The Energy Resilience Imperative
Researchers in New South Wales recommend distributed energy resources and additional steps to ensure grid resilience.
In an era where extreme weather events are becoming increasingly common, the question of energy resilience has never been more pertinent. To look further into this issue, the University of New South Wales (UNSW) recently released a comprehensive report investigating the role of distributed energy resources (DER).
An electrical power outage during a storm. Image used courtesy of UNSW
DER—such as solar photovoltaic systems, batteries, and even fossil-fuel generators—are poised to play a significant role in mitigating the catastrophic impact of power outages during natural disasters. In this piece, we’ll look at the findings of the report and answer the question: Why should engineers care?
Distributed Energy Resources
DER includes a variety of technologies, from solar panels and batteries to electric vehicles and fossil-fuel generators. Within this, each technology comes with its own set of strengths and limitations.
Solar panels, for instance, offer a renewable source of power but their efficiency can be hampered by adverse weather or smoke. Batteries can store this energy but must be correctly configured to serve as a backup during grid outages. Fossil-fuel generators, while reliable, have the downside of contributing to greenhouse gas emissions.
According to the UNSW, a major engineering challenge for all DERs is system configuration.
Specifically, the report cites the fact that most solar-only systems are designed to shut down during grid outages. Environmental factors also play a role, as solar generation can be reduced by factors like bad weather, smoke, ash, and dirt, and batteries can be sensitive to extreme heat. Therefore, the report argues, engineers must ensure that solar and battery systems are configured correctly to provide significant resilience regardless of grid or weather conditions.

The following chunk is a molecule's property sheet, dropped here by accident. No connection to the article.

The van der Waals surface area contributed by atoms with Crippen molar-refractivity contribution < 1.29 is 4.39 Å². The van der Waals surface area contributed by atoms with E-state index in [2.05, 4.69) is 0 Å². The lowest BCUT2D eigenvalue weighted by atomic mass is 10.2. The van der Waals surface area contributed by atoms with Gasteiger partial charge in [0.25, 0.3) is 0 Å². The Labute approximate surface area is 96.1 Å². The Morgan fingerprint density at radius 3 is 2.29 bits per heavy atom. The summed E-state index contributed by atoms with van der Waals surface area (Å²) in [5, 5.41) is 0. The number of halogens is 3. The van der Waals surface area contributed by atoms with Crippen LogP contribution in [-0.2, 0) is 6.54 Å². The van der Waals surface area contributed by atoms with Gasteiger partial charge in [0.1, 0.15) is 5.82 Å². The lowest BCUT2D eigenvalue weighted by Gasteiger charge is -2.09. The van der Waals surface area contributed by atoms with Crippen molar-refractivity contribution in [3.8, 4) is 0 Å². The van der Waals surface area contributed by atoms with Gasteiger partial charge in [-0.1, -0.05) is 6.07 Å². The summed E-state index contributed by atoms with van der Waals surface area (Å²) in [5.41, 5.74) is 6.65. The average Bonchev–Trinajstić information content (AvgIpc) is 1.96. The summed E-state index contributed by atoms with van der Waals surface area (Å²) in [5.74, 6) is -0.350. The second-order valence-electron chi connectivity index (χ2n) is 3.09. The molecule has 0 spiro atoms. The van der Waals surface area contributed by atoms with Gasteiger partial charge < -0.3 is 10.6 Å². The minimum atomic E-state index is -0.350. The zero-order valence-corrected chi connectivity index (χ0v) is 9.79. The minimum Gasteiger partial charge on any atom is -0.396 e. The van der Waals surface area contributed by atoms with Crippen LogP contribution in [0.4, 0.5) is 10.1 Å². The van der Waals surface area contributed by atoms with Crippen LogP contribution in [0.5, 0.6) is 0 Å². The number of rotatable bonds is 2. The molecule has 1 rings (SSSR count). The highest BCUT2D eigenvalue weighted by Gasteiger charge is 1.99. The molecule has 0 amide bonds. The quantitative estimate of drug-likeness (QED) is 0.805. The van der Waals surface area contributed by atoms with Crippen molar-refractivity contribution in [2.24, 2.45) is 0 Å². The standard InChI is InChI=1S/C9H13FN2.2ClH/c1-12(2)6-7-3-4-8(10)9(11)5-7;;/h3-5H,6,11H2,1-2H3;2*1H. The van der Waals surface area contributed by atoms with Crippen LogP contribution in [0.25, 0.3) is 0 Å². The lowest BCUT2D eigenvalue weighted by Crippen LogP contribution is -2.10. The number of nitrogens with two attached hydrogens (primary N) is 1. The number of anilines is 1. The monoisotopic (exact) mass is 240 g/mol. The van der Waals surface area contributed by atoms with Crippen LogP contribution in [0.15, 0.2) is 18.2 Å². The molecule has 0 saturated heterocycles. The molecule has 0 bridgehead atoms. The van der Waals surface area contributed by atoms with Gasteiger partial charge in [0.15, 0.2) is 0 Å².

To ensure a sustainable future, there is a significant need to find energy solutions that balance the best of each while mitigating the downsides.
Beyond technology, the report also highlights that energy resilience is deeply connected with social, economic, and situational factors.
For example, during outages, communities have been observed to share resources like generators, phone chargers, or even communal cooking facilities. While technologies like microgrids offer a decentralized approach to energy distribution within communities, they also introduce their own challenges, such as equitable energy allocation among households and the division of contributions to the microgrid.
Microgrids offer a decentralized approach to energy distribution. Image used courtesy of FranklinWH
The solution, according to the report, is an increased need for education and awareness, with a call for greater public understanding of the resilience implications of DER technologies. Additionally, policies that support the adoption of DER, possibly through resilience-based grants or subsidies for solar PV and batteries, can shape the resilience of future communities. Finally, policymakers must be able to balance between the desire to decarbonize energy sources and the need for a diverse energy portfolio to build resilience.
Why Should Engineers Care?
For engineers, the report can serve as a blueprint for the future of sustainable systems.
First, the technological challenges outlined in the report—such as the need for precise system configuration and adaptability to environmental factors—offer room for engineering innovation. In the future, it will be necessary for engineers to design systems that can automatically adapt to changing conditions, whether it's a solar panel system that can optimize its angle based on weather conditions or a battery system that can regulate its charge and discharge cycles to maximize lifespan and reliability.
Second, the report makes it clear that the challenges are not solely technical but span social and economic dimensions. This calls for a multidisciplinary approach, where engineers collaborate with experts in public policy, economics, and community planning.
Finally, engineers must be prepared to play a role in policy formulation. With a deep understanding of DER technologies, engineers are uniquely positioned to advise policymakers on how to create regulations that are both ambitious and achievable. This could range from contributing to the design of resilience-based grants or subsidies to advocating for building codes that incorporate energy resilience measures.